The United Nations Convention Relating to the Status of Refugees defines a refugee as:

A person who owing to a well-founded fear of being persecuted for reasons of race, religion, nationality, membership of a particular social group or political opinion, is outside the country of his nationality and is unable or, owing to such fear, is unwilling to avail himself of the protection of that country; or who, not having a nationality and being outside the country of his former habitual residence as a result of such events, is unable or, owing to such fear, is unwilling to return to it.


But, regardless of the definitions, regardless of the semantics, regardless of the numbers, we are talking about some of the most desperate and destitute people in the world.

I know, because as a young U.S. Air Force officer, 35 years ago, I saw the misery, the desperation and the total dependence of these people first-hand and up-close, of which I wrote then:

Finally, the first bus arrives and the door opens. A small fragile old lady steps off the bus and breaks down in tears. An exhausted young mother holds on to a tiny baby as she is followed by six more small children -- the father is conspicuously absent.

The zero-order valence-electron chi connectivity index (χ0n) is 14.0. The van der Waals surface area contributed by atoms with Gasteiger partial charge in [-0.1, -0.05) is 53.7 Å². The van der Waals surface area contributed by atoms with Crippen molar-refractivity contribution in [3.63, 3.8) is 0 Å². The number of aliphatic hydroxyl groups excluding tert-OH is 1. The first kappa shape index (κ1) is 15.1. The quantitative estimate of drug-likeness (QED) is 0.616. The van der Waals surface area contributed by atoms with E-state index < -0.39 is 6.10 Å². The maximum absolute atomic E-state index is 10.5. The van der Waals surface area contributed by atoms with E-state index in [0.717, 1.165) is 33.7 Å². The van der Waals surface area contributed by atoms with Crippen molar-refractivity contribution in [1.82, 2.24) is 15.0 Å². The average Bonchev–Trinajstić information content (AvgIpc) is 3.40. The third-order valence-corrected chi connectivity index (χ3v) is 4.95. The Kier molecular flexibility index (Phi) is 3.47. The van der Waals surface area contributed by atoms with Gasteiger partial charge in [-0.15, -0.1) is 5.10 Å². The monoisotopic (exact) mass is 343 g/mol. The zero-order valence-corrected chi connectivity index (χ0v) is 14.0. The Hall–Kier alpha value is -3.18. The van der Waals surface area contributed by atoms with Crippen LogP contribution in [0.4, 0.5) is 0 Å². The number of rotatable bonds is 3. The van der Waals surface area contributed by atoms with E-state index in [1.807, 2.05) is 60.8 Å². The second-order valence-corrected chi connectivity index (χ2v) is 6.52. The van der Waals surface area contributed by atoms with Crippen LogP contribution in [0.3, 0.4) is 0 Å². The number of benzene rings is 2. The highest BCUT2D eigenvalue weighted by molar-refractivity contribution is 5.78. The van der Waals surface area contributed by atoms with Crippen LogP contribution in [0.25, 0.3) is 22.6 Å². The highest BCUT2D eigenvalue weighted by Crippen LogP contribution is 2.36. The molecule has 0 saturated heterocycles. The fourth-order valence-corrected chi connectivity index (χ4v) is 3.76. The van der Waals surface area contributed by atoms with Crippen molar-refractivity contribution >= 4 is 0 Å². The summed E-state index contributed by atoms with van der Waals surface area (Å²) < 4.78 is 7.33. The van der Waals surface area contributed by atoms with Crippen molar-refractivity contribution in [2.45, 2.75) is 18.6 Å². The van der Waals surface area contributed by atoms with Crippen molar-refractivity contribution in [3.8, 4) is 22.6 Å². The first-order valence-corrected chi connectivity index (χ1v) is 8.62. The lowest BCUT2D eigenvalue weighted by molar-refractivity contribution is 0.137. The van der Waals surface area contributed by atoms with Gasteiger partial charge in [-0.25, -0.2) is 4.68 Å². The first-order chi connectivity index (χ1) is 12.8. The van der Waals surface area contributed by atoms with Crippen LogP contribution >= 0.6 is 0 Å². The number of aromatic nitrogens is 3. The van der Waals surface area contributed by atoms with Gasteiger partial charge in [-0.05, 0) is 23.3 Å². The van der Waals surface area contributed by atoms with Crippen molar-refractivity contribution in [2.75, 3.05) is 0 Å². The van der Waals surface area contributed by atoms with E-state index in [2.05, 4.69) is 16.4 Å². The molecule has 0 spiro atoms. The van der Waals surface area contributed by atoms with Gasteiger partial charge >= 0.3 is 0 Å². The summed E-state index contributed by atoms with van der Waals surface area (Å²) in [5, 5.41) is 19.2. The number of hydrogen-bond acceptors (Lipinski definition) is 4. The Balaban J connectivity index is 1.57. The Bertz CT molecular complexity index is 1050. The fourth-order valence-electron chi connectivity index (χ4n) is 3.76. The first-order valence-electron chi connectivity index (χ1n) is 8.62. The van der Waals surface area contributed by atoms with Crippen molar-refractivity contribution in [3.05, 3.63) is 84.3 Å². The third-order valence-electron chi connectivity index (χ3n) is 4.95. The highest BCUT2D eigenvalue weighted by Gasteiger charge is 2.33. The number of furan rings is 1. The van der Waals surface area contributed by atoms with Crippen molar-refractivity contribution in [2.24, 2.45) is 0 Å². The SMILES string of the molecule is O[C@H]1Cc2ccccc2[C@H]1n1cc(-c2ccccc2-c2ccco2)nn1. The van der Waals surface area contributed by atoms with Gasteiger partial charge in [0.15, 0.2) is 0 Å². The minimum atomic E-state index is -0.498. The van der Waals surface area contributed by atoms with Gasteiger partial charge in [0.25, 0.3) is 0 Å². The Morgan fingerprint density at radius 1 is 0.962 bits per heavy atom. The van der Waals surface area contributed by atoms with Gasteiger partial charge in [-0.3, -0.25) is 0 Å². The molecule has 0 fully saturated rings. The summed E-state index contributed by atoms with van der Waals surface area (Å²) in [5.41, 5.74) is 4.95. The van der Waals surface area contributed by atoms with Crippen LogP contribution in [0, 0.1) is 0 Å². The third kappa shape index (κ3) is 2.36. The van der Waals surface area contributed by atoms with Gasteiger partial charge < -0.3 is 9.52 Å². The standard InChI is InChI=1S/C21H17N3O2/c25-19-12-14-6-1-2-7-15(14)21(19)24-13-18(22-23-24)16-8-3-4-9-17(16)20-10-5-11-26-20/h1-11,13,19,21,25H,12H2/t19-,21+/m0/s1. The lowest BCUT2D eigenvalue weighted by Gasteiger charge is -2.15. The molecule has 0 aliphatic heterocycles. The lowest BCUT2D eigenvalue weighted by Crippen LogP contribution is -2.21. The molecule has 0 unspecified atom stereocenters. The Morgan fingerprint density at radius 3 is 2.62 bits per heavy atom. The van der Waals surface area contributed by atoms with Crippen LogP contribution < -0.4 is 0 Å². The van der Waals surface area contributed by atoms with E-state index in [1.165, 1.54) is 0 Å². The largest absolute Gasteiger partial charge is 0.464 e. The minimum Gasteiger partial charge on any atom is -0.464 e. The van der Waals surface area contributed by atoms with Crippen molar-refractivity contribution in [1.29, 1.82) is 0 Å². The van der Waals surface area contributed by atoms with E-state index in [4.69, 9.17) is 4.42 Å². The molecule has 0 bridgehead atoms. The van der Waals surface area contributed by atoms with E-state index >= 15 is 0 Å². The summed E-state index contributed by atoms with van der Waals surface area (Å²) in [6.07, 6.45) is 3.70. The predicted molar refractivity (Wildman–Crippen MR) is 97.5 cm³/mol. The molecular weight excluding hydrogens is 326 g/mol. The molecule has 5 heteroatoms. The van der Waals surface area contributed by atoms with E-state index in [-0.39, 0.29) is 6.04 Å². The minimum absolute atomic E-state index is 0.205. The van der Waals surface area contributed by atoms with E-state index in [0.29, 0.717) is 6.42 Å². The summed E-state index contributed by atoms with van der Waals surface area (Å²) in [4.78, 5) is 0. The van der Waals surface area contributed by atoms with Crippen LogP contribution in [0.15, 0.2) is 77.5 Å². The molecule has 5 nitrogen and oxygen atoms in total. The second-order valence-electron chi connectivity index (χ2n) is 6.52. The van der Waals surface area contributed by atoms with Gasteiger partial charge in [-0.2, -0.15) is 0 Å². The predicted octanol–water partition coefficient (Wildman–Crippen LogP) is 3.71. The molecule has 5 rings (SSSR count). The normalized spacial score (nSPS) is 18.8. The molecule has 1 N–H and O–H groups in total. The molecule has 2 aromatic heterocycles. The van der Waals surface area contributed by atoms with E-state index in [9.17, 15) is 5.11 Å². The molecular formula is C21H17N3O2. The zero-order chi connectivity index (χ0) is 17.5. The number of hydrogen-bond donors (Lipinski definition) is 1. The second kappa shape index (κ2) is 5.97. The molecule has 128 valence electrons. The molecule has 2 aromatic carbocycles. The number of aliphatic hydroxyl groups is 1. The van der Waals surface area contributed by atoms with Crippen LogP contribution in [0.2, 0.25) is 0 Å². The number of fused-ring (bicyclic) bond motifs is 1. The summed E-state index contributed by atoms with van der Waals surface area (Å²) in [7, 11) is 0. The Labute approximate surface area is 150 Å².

Another large family gets off the bus; all their belongings are contained in a tattered pillowcase and in a small plastic bag. A young helicopter pilot steps off with just the clothes on his back, but smiling, happy to be alive, happy to be free.

And so it goes on: the farmer, the soldier, those who were wealthy and those who were humble, they all share the same hope for a good new life.

They were the first of several thousand South Vietnamese refugees who would find temporary shelter in a makeshift refugee camp at a sprawling military base in Florida in 1975, after "the fall of Saigon." Over the next eight months, more than 125,000 Vietnamese would flee Vietnam and would be warmly greeted and accepted at other U.S. refugee camps. (Hundreds of thousands additional Vietnamese would be given refuge in our country during the next 10 years.)

America and Americans opened up their hearts and arms to this "first wave" of Vietnamese refugees and to the ones who were to follow. Within a few months the refugees were resettled in communities throughout the U.S. Thousands were graciously welcomed by Americans into their own homes; thousands more were "sponsored" by social and welfare organizations and provided with jobs. The vast majority would become hard-working, productive, loyal and grateful residents of our country.

Yes, this "was one of the more noble episodes in recent U.S. history dealing with refugees" and I hope that, 40 years hence, America and Americans will once more reflect the "character of a nation" by not ignoring or rejecting the tens of thousands of innocent men, women and children who are, once again, the wretched legacy of wars and atrocities they had no hand in.

Lead photo: Author's wife with Vietnamese refugees at the Eglin Air Force Base, Fla.refugee center, 1975.